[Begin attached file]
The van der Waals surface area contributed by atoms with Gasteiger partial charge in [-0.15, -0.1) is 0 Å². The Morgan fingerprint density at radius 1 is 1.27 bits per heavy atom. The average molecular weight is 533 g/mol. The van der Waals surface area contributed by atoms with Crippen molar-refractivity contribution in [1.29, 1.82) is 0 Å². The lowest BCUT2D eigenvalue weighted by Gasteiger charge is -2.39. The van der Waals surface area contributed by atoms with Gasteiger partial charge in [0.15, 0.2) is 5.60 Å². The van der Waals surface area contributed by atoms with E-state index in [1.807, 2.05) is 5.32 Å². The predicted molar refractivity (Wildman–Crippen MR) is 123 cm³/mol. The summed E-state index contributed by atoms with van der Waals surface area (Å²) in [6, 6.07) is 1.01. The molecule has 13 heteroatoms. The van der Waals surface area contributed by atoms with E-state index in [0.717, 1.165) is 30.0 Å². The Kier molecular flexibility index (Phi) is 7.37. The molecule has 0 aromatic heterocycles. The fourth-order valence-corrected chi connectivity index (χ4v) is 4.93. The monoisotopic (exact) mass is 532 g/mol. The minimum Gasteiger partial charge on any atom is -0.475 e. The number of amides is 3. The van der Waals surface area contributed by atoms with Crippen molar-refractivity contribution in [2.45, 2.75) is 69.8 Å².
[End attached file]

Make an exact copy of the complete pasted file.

The van der Waals surface area contributed by atoms with Gasteiger partial charge in [-0.15, -0.1) is 0 Å². The Morgan fingerprint density at radius 1 is 1.27 bits per heavy atom. The average molecular weight is 533 g/mol. The van der Waals surface area contributed by atoms with Crippen molar-refractivity contribution in [1.29, 1.82) is 0 Å². The lowest BCUT2D eigenvalue weighted by Gasteiger charge is -2.39. The van der Waals surface area contributed by atoms with Gasteiger partial charge in [0.15, 0.2) is 5.60 Å². The van der Waals surface area contributed by atoms with E-state index in [1.807, 2.05) is 5.32 Å². The predicted molar refractivity (Wildman–Crippen MR) is 123 cm³/mol. The summed E-state index contributed by atoms with van der Waals surface area (Å²) in [6, 6.07) is 1.01. The molecule has 13 heteroatoms. The van der Waals surface area contributed by atoms with E-state index in [0.717, 1.165) is 30.0 Å². The Kier molecular flexibility index (Phi) is 7.37. The molecule has 0 aromatic heterocycles. The fourth-order valence-corrected chi connectivity index (χ4v) is 4.93. The monoisotopic (exact) mass is 532 g/mol. The minimum Gasteiger partial charge on any atom is -0.475 e. The number of amides is 3. The van der Waals surface area contributed by atoms with Crippen molar-refractivity contribution in [2.45, 2.75) is 69.8 Å².